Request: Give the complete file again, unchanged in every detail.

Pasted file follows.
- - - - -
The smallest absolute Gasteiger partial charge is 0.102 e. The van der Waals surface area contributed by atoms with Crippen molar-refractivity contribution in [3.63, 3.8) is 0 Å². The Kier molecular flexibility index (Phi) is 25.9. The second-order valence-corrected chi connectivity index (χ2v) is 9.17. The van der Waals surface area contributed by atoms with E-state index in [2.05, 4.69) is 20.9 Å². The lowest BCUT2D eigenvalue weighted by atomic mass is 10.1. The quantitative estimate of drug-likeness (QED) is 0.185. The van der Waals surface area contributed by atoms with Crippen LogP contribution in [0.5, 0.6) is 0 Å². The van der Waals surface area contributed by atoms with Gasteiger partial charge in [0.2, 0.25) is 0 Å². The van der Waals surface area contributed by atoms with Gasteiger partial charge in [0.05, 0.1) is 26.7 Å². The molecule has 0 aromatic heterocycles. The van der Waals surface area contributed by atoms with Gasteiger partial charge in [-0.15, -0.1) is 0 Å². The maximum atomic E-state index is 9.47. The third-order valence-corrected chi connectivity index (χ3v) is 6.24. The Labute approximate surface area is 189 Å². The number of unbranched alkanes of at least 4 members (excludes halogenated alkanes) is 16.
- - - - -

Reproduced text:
The smallest absolute Gasteiger partial charge is 0.102 e. The van der Waals surface area contributed by atoms with Crippen molar-refractivity contribution in [3.63, 3.8) is 0 Å². The Kier molecular flexibility index (Phi) is 25.9. The second-order valence-corrected chi connectivity index (χ2v) is 9.17. The van der Waals surface area contributed by atoms with E-state index in [2.05, 4.69) is 20.9 Å². The lowest BCUT2D eigenvalue weighted by atomic mass is 10.1. The quantitative estimate of drug-likeness (QED) is 0.185. The van der Waals surface area contributed by atoms with Crippen LogP contribution in [0.5, 0.6) is 0 Å². The van der Waals surface area contributed by atoms with Gasteiger partial charge in [0.2, 0.25) is 0 Å². The van der Waals surface area contributed by atoms with Gasteiger partial charge in [0.05, 0.1) is 26.7 Å². The molecule has 0 aromatic heterocycles. The van der Waals surface area contributed by atoms with Gasteiger partial charge in [-0.15, -0.1) is 0 Å². The maximum atomic E-state index is 9.47. The third-order valence-corrected chi connectivity index (χ3v) is 6.24. The Labute approximate surface area is 189 Å². The number of unbranched alkanes of at least 4 members (excludes halogenated alkanes) is 16.